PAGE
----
Saturday, November 26, 2011

My Week with Marilyn

The up coming film My Week with Marilyn based on a brief encounter by Colin Clark in 1956 made me take a look at the film on which this story is loosely based. I was just 13 when it was made and although I heard about it I never saw it. The only glimpses that I got were all in black and white. At that time I never saw any of Monroe's films as I was just too young and I never really appreciated her either. I thought she was over rated. A silly uneducated woman who traded on her sexual personality. I was definitely under whelmed.

I had heard of the problems Olivier had had with her on the set and how difficult he found to work with her and I was surprised that he actually chose to do so. He was the producer and director but of course I was wrong. It is so nice at my age to able to admit one was mistaken.

In my day the show biz world was small  and paths crossed often but the nearest I got to Sir Laurence and Lady Olivier is that I slept in a bedroom occupied the previous week by this illustrious pair. Now do not get the wrong impression this was not a room at the Ritz but an average set of theatrical digs in Bristol. It was clean humble and for me more than adequate but for the Oliviers? Even then I realized a lot of their magic was show.

Thanks to YouTube yesterday I was able to catch up on the film I had missed. To my surprise it was in color! But the biggest surprise was that Monroe stole the whole show. Her stunning performance reduced the great Olivier to second rate status. Her presence radiates off the silver screen and still would today. Here was an intelligent woman playing a bimbo and knowing exactly what she is doing.

At the time the Oliviers held all the cards but now all is different. That old style of acting and direction has past. Marilyn knew exactly what she wanted to achieve and wiped the floor with all the other actors with perhaps the exception of Richard Wattis but then I am biased as he was exactly like a parody of my husband Miles.

Marilyn encapsulated the position of women of that time. Extremely bright but totally uneducated and reduced to bimbo status which was not deserved. The way she tackles her pompous betters and acts them off the screen is a lesson to us all.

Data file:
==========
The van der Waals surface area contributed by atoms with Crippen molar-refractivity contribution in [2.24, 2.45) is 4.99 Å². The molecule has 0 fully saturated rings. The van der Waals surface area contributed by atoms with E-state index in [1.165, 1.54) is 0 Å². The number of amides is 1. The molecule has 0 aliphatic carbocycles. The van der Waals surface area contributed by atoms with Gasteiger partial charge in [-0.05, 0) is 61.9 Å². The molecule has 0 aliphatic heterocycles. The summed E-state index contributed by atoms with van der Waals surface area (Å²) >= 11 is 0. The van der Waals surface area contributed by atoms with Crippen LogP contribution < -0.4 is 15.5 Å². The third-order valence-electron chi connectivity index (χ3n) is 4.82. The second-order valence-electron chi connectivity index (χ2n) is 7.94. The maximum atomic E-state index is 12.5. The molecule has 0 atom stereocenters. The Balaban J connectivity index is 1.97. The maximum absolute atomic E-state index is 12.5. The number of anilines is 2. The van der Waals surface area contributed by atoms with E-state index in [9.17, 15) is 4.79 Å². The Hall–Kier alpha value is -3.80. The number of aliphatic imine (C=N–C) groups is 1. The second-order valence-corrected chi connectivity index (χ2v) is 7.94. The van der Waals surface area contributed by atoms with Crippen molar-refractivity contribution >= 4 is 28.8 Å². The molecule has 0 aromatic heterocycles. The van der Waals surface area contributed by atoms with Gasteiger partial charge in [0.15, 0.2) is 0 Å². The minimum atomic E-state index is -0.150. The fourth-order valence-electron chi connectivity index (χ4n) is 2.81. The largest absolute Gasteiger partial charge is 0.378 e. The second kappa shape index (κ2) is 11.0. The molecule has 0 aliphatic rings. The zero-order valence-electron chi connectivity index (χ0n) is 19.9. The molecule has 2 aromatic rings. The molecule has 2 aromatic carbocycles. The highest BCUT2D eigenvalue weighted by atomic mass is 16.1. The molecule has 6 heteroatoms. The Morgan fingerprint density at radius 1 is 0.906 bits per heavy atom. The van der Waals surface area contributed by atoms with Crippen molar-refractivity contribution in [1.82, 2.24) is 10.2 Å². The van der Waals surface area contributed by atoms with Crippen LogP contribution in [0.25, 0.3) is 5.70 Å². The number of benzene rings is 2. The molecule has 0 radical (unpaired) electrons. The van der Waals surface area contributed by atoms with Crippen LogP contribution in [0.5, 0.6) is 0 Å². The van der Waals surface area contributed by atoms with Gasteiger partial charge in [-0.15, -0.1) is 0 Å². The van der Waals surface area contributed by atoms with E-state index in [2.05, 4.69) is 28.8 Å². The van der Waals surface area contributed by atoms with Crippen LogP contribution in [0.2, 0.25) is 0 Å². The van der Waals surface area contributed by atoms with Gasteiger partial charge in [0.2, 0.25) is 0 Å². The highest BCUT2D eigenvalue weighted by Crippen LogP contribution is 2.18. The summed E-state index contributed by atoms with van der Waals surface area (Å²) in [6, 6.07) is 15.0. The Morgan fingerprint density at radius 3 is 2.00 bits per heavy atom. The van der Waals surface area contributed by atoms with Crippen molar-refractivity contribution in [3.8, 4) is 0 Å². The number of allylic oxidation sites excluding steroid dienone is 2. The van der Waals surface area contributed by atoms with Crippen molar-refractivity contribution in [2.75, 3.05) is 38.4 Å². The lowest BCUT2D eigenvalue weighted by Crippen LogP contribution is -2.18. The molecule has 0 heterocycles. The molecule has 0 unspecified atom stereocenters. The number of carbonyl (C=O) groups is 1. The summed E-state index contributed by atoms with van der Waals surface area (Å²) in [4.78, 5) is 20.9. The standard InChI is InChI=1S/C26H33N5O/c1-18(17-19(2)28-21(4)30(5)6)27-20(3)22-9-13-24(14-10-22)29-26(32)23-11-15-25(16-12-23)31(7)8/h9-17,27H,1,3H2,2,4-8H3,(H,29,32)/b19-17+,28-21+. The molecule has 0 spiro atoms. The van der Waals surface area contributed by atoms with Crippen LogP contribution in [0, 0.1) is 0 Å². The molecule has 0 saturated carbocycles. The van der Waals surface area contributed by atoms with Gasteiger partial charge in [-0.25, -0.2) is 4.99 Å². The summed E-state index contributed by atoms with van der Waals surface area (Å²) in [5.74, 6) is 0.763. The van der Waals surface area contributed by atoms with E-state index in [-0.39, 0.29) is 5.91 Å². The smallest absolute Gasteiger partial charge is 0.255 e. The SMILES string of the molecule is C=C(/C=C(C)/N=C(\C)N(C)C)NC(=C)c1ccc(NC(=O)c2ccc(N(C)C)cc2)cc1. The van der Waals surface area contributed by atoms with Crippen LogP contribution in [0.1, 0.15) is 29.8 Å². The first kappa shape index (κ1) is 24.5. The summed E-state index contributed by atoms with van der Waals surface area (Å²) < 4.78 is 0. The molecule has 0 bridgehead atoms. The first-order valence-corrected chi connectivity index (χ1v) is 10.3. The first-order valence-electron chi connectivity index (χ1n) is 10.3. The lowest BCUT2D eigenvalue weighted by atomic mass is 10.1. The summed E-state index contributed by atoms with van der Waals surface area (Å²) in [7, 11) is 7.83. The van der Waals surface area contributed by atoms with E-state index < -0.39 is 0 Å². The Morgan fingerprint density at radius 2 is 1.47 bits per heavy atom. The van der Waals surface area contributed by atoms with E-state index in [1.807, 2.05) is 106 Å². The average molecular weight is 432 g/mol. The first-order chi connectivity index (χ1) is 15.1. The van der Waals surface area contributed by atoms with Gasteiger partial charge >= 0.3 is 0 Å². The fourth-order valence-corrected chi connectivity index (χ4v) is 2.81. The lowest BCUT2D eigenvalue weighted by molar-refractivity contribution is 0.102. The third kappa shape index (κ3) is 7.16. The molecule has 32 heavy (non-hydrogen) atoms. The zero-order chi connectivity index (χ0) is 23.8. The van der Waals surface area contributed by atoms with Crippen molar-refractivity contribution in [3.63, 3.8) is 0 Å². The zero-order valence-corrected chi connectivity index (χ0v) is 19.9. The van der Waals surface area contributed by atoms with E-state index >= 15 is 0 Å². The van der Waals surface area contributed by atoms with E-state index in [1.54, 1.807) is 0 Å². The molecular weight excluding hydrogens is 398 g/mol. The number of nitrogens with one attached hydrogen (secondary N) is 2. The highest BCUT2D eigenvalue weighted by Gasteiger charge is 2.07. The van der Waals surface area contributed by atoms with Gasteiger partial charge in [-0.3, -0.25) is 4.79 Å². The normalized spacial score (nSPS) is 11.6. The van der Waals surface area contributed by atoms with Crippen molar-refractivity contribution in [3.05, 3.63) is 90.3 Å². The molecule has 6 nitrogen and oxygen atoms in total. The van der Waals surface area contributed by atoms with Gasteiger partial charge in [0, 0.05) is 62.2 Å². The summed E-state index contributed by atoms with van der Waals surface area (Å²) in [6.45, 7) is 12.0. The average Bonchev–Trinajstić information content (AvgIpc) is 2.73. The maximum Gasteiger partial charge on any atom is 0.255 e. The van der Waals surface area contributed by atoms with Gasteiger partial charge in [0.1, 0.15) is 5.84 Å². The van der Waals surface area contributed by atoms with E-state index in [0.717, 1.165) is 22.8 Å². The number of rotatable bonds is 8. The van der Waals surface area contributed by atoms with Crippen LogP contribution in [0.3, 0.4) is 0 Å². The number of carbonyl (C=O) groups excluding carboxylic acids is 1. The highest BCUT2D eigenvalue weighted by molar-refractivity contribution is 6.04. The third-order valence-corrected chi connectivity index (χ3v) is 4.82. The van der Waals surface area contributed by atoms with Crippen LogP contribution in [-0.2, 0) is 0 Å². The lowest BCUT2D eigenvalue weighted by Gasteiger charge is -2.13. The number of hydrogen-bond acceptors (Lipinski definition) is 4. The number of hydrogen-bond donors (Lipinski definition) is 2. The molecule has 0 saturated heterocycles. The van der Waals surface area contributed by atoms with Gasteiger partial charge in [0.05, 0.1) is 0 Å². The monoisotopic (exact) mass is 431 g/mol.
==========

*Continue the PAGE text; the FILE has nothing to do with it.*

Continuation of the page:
Monroe had every right to behave as she did. She knew the power of the Rattigan play and she knew it was a perfect vehicle for her talent. She bought the rights and she produced it with Olivier as her guest producer and director who then treated her as we say like muck.  I can vouch for the treatment handed out to women producers/directors, as late as 1986 I had to employ a male director for my TV series as the men refused point blank to take orders from me. I had to beg for every close up and I was paying the bill.

If Monroe wanted to be late she had every right to be late and for Oliver to insist that his wife Vivenne Leigh who was the first Showgirl attend each day of the shoot must have been intimidating to say the least. If you want to put somebody off that is exactly what you do. Again I had this happen to me when taking over a major role at short notice and the experience was horrible.

To tell Monroe to Try and act sexy was a first class insult and Olivier must have realized that with this woman he was way out of his depth in film technique.

Actresses of my day had only one choice and that was to be a bimbo if you wanted to work. We were intelligent but bright women were not required. I am just so pleased I had not seen this performance before I took over the IT girl in The Desert Song which is a similar role that of a sexy intelligent girl overlooked by everyone around who cannot see her worth as I should have lost all confidence in my ability to pull this off immediately. All women can sympathise with her character and all men want to go to bed with her.

Monroe may have had an abused upbringing and no education but she married the foremost playwright of her day Arthur Miller. She knew what she did well and did it.

Bravo Marilyn. Here she is with Richard Wattis when her character realizes she has been set up. I expect many of my friends would have had to cope with this sort of situation on a daily basis. I have found myself here on more than one occasion. I too knew how to get out of such tricky moments.

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